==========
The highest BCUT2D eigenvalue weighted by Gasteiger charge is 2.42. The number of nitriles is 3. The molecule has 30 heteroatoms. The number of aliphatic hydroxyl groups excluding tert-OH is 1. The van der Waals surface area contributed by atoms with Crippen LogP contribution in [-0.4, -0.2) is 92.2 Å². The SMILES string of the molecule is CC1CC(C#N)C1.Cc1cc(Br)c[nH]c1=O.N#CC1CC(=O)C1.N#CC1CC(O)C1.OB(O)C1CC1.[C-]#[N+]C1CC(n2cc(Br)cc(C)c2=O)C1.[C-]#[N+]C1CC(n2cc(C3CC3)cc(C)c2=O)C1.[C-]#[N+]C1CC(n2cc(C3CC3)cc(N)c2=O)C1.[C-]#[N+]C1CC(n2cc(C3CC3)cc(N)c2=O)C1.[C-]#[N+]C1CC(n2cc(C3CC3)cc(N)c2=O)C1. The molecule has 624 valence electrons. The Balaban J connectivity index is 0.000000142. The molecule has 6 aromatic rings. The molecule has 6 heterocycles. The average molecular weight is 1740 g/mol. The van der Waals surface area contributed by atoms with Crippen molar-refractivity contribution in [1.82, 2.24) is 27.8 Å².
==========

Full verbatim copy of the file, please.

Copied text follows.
The highest BCUT2D eigenvalue weighted by Gasteiger charge is 2.42. The number of nitriles is 3. The molecule has 30 heteroatoms. The number of aliphatic hydroxyl groups excluding tert-OH is 1. The van der Waals surface area contributed by atoms with Crippen LogP contribution in [-0.4, -0.2) is 92.2 Å². The SMILES string of the molecule is CC1CC(C#N)C1.Cc1cc(Br)c[nH]c1=O.N#CC1CC(=O)C1.N#CC1CC(O)C1.OB(O)C1CC1.[C-]#[N+]C1CC(n2cc(Br)cc(C)c2=O)C1.[C-]#[N+]C1CC(n2cc(C3CC3)cc(C)c2=O)C1.[C-]#[N+]C1CC(n2cc(C3CC3)cc(N)c2=O)C1.[C-]#[N+]C1CC(n2cc(C3CC3)cc(N)c2=O)C1.[C-]#[N+]C1CC(n2cc(C3CC3)cc(N)c2=O)C1. The molecule has 624 valence electrons. The Balaban J connectivity index is 0.000000142. The molecule has 6 aromatic rings. The molecule has 6 heterocycles. The average molecular weight is 1740 g/mol. The van der Waals surface area contributed by atoms with Crippen molar-refractivity contribution in [1.82, 2.24) is 27.8 Å².